One day when Tom Wicks was a child, he biked over to see his mom, Lois Anderson, working at an office in Aurora, Illinois. She was at the top of the building, welding and torching as ironworkers do.
“That’s when my son told me, ‘I want to do that,’” Anderson says.
Both mother and son have worked as ironworkers on Fermilab experiments throughout their careers. Anderson, known as “Sarge” during business hours and the only female on her crew for decades, began ironworking at CDF—one of two detectors located on the Tevatron ring—when it was “a hole in the ground” in the early 1980s. Anderson and Wicks, rigging superintendent at Joliet Steel & Construction, worked together on the last upgrade of the detector in 2001.
Now Wicks is dismantling much of the roughly 4000-ton particle detector that he, his mother and his stepfather helped build.
“She likes to tease me about it. ‘All that work we’ve put into it, and now you’re tearing it apart?’“ Wicks says.
CDF ran for more than two decades, collecting data from proton-antiproton collisions from 1985 until the Tevatron shut down in 2011. Scientists at CDF and its sister detector DZero discovered the last quark predicted by the Standard Model, the top quark. Both collaborations still analyze valuable data collected from the detectors.
In its heyday, the large orange and blue CDF detector (pictured above) drew crowds when upgrades required rolling the machine from the collision tunnel to an open assembly hall.
“During the last upgrade, it was like a football game,” Wicks says. “There were so many people watching, you couldn’t get a space along the rail to watch us do it.”
Wicks and his crew began working with Fermilab staff to remove equipment from the CDF detector in March 2013. They will likely finish next month, leaving intact the multimillion-dollar solenoid magnet at the core of the detector.
John Wackerlin, a fellow ironworker and foreman at Walbridge, led one of the teams tasked with decommissioning the experiment. Like Wicks, he’s laying to rest something his family helped build. His father, Bob Wackerlin, welded together the structure that houses the 30-foot-tall detector.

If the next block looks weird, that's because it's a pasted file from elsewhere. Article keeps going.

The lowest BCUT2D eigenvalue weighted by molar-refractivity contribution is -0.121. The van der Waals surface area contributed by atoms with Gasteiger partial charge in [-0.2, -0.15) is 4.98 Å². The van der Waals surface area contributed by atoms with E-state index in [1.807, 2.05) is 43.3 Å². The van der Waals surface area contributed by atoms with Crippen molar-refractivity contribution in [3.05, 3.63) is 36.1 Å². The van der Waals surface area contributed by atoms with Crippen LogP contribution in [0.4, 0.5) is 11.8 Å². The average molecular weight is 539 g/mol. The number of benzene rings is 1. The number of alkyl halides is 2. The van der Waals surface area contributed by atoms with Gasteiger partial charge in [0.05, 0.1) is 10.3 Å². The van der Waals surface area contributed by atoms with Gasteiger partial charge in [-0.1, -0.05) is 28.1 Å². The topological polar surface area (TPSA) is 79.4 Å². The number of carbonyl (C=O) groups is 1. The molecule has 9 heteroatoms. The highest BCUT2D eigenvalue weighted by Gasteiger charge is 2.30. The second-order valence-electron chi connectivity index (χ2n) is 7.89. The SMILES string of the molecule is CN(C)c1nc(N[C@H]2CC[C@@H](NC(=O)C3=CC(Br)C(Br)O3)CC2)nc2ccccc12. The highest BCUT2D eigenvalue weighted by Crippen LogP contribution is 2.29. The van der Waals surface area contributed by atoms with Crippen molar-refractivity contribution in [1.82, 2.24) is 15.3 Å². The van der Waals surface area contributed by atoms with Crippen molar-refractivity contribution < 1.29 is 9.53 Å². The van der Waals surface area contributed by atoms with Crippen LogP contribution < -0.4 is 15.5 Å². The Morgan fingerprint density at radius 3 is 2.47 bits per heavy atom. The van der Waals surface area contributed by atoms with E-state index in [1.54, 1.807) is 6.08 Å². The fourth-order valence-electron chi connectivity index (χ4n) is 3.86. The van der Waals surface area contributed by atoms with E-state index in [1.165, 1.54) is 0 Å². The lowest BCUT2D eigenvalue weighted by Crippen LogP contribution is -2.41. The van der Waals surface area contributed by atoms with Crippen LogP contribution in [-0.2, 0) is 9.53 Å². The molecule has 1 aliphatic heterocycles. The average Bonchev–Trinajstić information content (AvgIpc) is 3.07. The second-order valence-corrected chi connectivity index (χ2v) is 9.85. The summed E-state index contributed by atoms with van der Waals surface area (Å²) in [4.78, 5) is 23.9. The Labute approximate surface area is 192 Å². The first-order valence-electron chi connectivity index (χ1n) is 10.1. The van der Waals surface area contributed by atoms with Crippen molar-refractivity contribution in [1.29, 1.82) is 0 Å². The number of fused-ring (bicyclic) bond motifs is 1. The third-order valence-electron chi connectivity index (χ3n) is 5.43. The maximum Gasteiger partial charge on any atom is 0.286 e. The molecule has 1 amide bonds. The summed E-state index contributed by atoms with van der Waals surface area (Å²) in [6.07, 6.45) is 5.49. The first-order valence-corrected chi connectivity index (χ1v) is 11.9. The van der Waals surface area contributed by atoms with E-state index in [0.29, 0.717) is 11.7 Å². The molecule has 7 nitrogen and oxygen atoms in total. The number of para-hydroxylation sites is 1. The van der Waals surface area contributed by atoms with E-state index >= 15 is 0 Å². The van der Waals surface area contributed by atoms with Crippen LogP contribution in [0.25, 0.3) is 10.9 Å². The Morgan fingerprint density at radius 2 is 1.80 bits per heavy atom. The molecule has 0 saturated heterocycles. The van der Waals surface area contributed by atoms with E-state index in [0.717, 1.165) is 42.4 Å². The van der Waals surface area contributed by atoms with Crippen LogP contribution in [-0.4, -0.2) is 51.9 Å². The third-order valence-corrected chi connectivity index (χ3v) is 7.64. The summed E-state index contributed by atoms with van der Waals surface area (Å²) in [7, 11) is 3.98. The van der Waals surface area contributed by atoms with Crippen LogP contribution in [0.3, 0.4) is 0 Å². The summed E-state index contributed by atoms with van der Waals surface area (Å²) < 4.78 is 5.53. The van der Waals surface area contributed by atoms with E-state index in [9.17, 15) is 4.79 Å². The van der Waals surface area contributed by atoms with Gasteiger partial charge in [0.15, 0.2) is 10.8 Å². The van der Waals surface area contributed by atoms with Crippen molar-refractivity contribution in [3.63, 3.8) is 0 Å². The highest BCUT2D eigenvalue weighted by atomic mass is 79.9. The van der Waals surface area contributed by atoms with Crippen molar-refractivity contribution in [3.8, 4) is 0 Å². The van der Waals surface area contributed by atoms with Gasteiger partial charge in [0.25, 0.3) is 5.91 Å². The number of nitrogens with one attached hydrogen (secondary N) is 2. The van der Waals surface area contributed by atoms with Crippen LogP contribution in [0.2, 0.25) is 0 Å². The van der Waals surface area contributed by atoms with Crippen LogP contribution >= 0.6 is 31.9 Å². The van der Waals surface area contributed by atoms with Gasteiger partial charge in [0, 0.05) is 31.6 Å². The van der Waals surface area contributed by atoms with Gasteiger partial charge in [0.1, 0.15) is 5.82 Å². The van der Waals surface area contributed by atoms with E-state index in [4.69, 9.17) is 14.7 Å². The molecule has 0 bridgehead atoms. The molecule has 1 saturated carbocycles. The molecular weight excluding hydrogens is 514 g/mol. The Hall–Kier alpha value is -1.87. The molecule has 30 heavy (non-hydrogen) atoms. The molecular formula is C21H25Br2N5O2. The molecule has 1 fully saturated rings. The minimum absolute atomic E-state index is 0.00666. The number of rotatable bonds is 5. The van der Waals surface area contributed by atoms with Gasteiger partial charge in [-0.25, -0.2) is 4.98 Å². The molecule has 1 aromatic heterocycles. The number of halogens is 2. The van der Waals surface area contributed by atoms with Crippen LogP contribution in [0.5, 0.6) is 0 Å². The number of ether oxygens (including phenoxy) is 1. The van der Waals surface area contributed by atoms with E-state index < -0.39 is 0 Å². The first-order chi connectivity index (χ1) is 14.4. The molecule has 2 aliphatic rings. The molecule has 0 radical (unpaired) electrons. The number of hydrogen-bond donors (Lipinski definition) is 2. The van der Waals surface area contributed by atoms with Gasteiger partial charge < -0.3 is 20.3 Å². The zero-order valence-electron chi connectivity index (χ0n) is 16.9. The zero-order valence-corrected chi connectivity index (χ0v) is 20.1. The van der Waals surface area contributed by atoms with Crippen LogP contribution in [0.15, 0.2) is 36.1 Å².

The elder Wackerlin’s work at Fermilab started even before CDF. When his wife was pregnant with John, Bob Wackerlin worked underground in the 4-mile Tevatron tunnel while it was still being dug. He retired after 42 years as an ironworker and said he’s proud of his family’s connection to the laboratory.
“I’ve worked in just about every building on this site,” Bob Wackerlin says. “Fermilab projects are some of the best jobs that come across our ironworkers union. It’s employed a lot of people over the years.”
His son adds, “Working with physicists and the talent and brainpower here—it’s unreal.”
Although CDF is turned off and its many wires and cables have been scrapped, much of the detector will find a home in future experiments. The solenoid magnet, for example, could be reused in another particle experiment, says Fermilab scientist Jonathan Lewis. Scientists are recycling parts of the detector for other high-energy physics projects at Fermilab, and electronics, phototubes and assorted pieces of CDF have also been shipped to other labs and universities in the United States, Europe and Japan.
Both families see this as progress.
“Once you’ve learned something from one experiment, it makes way for new experiments,” John Wackerlin says. “So now we can go on to even bigger and better things. I’m excited about it.”
A version of this article appeared in Fermilab Today.